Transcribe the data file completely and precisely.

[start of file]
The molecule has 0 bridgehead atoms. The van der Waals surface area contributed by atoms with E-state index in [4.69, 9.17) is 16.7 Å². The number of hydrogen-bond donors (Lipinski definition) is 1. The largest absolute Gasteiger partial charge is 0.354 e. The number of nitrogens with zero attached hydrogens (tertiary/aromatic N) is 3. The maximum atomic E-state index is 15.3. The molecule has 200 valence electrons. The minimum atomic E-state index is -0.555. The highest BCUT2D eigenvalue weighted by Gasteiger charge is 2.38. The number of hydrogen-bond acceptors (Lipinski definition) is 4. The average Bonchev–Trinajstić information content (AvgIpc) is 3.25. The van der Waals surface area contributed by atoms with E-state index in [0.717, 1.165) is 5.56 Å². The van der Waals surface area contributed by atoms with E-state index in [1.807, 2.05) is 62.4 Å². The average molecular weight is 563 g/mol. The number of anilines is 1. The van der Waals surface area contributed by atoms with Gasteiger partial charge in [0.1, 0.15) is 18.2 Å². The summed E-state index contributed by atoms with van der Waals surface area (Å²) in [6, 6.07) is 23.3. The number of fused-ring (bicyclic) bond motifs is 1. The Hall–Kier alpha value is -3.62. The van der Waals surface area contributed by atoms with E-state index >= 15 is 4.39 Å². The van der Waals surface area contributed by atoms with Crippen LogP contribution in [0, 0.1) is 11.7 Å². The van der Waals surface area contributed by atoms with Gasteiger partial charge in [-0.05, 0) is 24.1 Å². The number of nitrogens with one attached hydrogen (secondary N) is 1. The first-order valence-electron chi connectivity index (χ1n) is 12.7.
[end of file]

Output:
The molecule has 0 bridgehead atoms. The van der Waals surface area contributed by atoms with E-state index in [4.69, 9.17) is 16.7 Å². The number of hydrogen-bond donors (Lipinski definition) is 1. The largest absolute Gasteiger partial charge is 0.354 e. The number of nitrogens with zero attached hydrogens (tertiary/aromatic N) is 3. The maximum atomic E-state index is 15.3. The molecule has 200 valence electrons. The minimum atomic E-state index is -0.555. The highest BCUT2D eigenvalue weighted by Gasteiger charge is 2.38. The number of hydrogen-bond acceptors (Lipinski definition) is 4. The average Bonchev–Trinajstić information content (AvgIpc) is 3.25. The van der Waals surface area contributed by atoms with E-state index in [0.717, 1.165) is 5.56 Å². The van der Waals surface area contributed by atoms with E-state index in [1.807, 2.05) is 62.4 Å². The average molecular weight is 563 g/mol. The number of anilines is 1. The van der Waals surface area contributed by atoms with Gasteiger partial charge in [0.1, 0.15) is 18.2 Å². The summed E-state index contributed by atoms with van der Waals surface area (Å²) in [6, 6.07) is 23.3. The number of fused-ring (bicyclic) bond motifs is 1. The Hall–Kier alpha value is -3.62. The van der Waals surface area contributed by atoms with E-state index >= 15 is 4.39 Å². The van der Waals surface area contributed by atoms with Crippen LogP contribution in [0, 0.1) is 11.7 Å². The van der Waals surface area contributed by atoms with Gasteiger partial charge in [-0.05, 0) is 24.1 Å². The number of nitrogens with one attached hydrogen (secondary N) is 1. The first-order valence-electron chi connectivity index (χ1n) is 12.7.